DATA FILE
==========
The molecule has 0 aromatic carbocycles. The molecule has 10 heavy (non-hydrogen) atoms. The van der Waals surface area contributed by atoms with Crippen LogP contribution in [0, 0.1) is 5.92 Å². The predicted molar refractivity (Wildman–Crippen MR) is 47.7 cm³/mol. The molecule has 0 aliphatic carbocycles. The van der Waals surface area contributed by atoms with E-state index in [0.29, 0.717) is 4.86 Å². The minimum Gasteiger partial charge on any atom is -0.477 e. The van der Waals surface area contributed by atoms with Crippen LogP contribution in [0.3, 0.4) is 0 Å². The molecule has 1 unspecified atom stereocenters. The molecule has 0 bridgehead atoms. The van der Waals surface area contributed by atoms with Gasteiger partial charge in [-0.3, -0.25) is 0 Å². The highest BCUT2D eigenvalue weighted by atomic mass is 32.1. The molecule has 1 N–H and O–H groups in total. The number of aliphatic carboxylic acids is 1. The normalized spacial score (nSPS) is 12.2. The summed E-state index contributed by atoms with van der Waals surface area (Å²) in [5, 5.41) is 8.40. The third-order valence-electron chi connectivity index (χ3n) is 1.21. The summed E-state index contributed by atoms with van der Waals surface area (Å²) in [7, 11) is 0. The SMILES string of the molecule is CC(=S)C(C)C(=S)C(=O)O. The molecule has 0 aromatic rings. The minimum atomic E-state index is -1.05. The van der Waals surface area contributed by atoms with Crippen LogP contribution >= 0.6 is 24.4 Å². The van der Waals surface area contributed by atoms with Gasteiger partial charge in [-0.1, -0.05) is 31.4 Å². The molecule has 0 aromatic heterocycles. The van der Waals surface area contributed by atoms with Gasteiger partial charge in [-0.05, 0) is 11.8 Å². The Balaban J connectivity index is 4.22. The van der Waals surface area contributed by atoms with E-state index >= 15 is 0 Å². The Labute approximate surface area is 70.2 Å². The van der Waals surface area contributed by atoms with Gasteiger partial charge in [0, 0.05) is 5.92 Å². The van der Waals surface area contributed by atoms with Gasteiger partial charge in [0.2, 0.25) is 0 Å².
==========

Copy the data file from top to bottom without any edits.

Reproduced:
The molecule has 0 aromatic carbocycles. The molecule has 10 heavy (non-hydrogen) atoms. The van der Waals surface area contributed by atoms with Crippen LogP contribution in [0, 0.1) is 5.92 Å². The predicted molar refractivity (Wildman–Crippen MR) is 47.7 cm³/mol. The molecule has 0 aliphatic carbocycles. The van der Waals surface area contributed by atoms with E-state index in [0.29, 0.717) is 4.86 Å². The minimum Gasteiger partial charge on any atom is -0.477 e. The van der Waals surface area contributed by atoms with Crippen LogP contribution in [0.3, 0.4) is 0 Å². The molecule has 1 unspecified atom stereocenters. The molecule has 0 bridgehead atoms. The van der Waals surface area contributed by atoms with Gasteiger partial charge in [-0.3, -0.25) is 0 Å². The highest BCUT2D eigenvalue weighted by atomic mass is 32.1. The molecule has 1 N–H and O–H groups in total. The number of aliphatic carboxylic acids is 1. The normalized spacial score (nSPS) is 12.2. The summed E-state index contributed by atoms with van der Waals surface area (Å²) in [5, 5.41) is 8.40. The third-order valence-electron chi connectivity index (χ3n) is 1.21. The summed E-state index contributed by atoms with van der Waals surface area (Å²) in [7, 11) is 0. The SMILES string of the molecule is CC(=S)C(C)C(=S)C(=O)O. The molecule has 0 aromatic rings. The minimum atomic E-state index is -1.05. The van der Waals surface area contributed by atoms with Crippen LogP contribution >= 0.6 is 24.4 Å². The van der Waals surface area contributed by atoms with Gasteiger partial charge in [-0.1, -0.05) is 31.4 Å². The molecule has 0 aromatic heterocycles. The van der Waals surface area contributed by atoms with Gasteiger partial charge in [-0.05, 0) is 11.8 Å². The Balaban J connectivity index is 4.22. The van der Waals surface area contributed by atoms with E-state index >= 15 is 0 Å². The Labute approximate surface area is 70.2 Å². The van der Waals surface area contributed by atoms with Gasteiger partial charge in [0, 0.05) is 5.92 Å². The van der Waals surface area contributed by atoms with Gasteiger partial charge in [0.2, 0.25) is 0 Å².